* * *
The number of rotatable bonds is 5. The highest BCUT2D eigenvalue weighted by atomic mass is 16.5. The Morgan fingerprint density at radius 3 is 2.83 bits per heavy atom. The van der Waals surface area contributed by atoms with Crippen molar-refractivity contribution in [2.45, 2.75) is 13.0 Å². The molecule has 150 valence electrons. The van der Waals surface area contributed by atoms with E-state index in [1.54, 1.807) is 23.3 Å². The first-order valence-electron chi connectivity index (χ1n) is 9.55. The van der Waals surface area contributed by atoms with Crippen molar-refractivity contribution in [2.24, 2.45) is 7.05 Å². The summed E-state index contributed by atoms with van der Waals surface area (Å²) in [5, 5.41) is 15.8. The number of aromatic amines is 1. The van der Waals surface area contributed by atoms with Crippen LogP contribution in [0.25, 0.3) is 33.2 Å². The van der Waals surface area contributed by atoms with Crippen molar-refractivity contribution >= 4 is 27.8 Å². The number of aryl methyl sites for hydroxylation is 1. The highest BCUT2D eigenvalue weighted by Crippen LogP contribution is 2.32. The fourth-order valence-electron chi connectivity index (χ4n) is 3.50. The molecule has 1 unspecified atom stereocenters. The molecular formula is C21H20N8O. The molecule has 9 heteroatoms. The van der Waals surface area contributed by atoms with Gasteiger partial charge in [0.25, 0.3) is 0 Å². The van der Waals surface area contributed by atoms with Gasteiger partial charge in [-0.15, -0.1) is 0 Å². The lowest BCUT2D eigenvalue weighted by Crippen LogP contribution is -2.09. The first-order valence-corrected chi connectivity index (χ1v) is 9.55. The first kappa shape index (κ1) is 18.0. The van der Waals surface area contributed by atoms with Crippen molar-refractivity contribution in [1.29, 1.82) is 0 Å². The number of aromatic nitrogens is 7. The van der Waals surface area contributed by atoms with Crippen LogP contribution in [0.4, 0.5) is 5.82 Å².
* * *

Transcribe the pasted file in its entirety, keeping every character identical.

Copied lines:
The number of rotatable bonds is 5. The highest BCUT2D eigenvalue weighted by atomic mass is 16.5. The Morgan fingerprint density at radius 3 is 2.83 bits per heavy atom. The van der Waals surface area contributed by atoms with Crippen molar-refractivity contribution in [2.45, 2.75) is 13.0 Å². The molecule has 150 valence electrons. The van der Waals surface area contributed by atoms with E-state index in [1.54, 1.807) is 23.3 Å². The first-order valence-electron chi connectivity index (χ1n) is 9.55. The van der Waals surface area contributed by atoms with Crippen molar-refractivity contribution in [2.24, 2.45) is 7.05 Å². The summed E-state index contributed by atoms with van der Waals surface area (Å²) in [5, 5.41) is 15.8. The number of aromatic amines is 1. The van der Waals surface area contributed by atoms with Crippen LogP contribution in [0.25, 0.3) is 33.2 Å². The van der Waals surface area contributed by atoms with Crippen molar-refractivity contribution >= 4 is 27.8 Å². The number of aryl methyl sites for hydroxylation is 1. The highest BCUT2D eigenvalue weighted by Crippen LogP contribution is 2.32. The fourth-order valence-electron chi connectivity index (χ4n) is 3.50. The molecule has 1 unspecified atom stereocenters. The molecular formula is C21H20N8O. The molecule has 9 heteroatoms. The van der Waals surface area contributed by atoms with Gasteiger partial charge in [0.25, 0.3) is 0 Å². The van der Waals surface area contributed by atoms with Gasteiger partial charge in [-0.15, -0.1) is 0 Å². The lowest BCUT2D eigenvalue weighted by Crippen LogP contribution is -2.09. The first-order valence-corrected chi connectivity index (χ1v) is 9.55. The first kappa shape index (κ1) is 18.0. The van der Waals surface area contributed by atoms with Crippen molar-refractivity contribution in [1.29, 1.82) is 0 Å². The number of aromatic nitrogens is 7. The van der Waals surface area contributed by atoms with Crippen LogP contribution in [0.4, 0.5) is 5.82 Å².